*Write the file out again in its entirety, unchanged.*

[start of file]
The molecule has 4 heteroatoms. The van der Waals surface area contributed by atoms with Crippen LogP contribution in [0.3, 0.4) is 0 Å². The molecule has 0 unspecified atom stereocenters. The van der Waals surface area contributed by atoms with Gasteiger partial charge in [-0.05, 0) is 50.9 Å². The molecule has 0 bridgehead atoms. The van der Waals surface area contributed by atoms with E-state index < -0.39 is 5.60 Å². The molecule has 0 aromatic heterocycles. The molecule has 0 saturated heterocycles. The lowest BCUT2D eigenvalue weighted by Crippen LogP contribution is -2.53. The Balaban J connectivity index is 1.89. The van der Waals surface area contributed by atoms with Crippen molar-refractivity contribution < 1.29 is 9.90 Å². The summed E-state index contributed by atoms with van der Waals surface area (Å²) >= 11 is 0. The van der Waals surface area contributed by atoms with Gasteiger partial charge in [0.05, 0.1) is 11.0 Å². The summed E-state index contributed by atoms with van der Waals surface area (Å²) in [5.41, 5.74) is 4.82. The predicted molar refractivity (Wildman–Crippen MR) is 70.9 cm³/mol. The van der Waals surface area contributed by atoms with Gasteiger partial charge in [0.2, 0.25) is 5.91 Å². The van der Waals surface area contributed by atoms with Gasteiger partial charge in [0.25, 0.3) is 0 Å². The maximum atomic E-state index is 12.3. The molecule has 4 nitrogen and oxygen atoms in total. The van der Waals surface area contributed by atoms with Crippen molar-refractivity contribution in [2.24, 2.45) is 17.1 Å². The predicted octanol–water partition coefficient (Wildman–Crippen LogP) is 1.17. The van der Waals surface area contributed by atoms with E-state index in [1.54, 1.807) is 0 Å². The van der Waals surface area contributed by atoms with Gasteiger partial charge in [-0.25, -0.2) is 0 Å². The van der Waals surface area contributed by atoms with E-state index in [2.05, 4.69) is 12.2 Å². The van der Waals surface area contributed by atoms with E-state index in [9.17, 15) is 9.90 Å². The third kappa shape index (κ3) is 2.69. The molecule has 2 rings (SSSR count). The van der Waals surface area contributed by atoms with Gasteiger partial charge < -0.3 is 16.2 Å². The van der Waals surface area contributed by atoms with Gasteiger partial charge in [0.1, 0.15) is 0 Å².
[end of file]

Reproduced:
The molecule has 4 heteroatoms. The van der Waals surface area contributed by atoms with Crippen LogP contribution in [0.3, 0.4) is 0 Å². The molecule has 0 unspecified atom stereocenters. The van der Waals surface area contributed by atoms with Gasteiger partial charge in [-0.05, 0) is 50.9 Å². The molecule has 0 bridgehead atoms. The van der Waals surface area contributed by atoms with E-state index < -0.39 is 5.60 Å². The molecule has 0 aromatic heterocycles. The molecule has 0 saturated heterocycles. The lowest BCUT2D eigenvalue weighted by Crippen LogP contribution is -2.53. The Balaban J connectivity index is 1.89. The van der Waals surface area contributed by atoms with Crippen molar-refractivity contribution < 1.29 is 9.90 Å². The summed E-state index contributed by atoms with van der Waals surface area (Å²) >= 11 is 0. The van der Waals surface area contributed by atoms with Gasteiger partial charge in [0.05, 0.1) is 11.0 Å². The summed E-state index contributed by atoms with van der Waals surface area (Å²) in [5.41, 5.74) is 4.82. The predicted molar refractivity (Wildman–Crippen MR) is 70.9 cm³/mol. The van der Waals surface area contributed by atoms with Gasteiger partial charge in [0.2, 0.25) is 5.91 Å². The van der Waals surface area contributed by atoms with Gasteiger partial charge in [0.25, 0.3) is 0 Å². The maximum atomic E-state index is 12.3. The molecule has 4 nitrogen and oxygen atoms in total. The van der Waals surface area contributed by atoms with Crippen molar-refractivity contribution in [2.24, 2.45) is 17.1 Å². The predicted octanol–water partition coefficient (Wildman–Crippen LogP) is 1.17. The van der Waals surface area contributed by atoms with E-state index in [1.54, 1.807) is 0 Å². The van der Waals surface area contributed by atoms with Gasteiger partial charge in [-0.25, -0.2) is 0 Å². The van der Waals surface area contributed by atoms with E-state index in [2.05, 4.69) is 12.2 Å². The van der Waals surface area contributed by atoms with E-state index in [9.17, 15) is 9.90 Å². The third kappa shape index (κ3) is 2.69. The molecule has 2 rings (SSSR count). The van der Waals surface area contributed by atoms with Gasteiger partial charge < -0.3 is 16.2 Å². The van der Waals surface area contributed by atoms with Gasteiger partial charge in [0.1, 0.15) is 0 Å².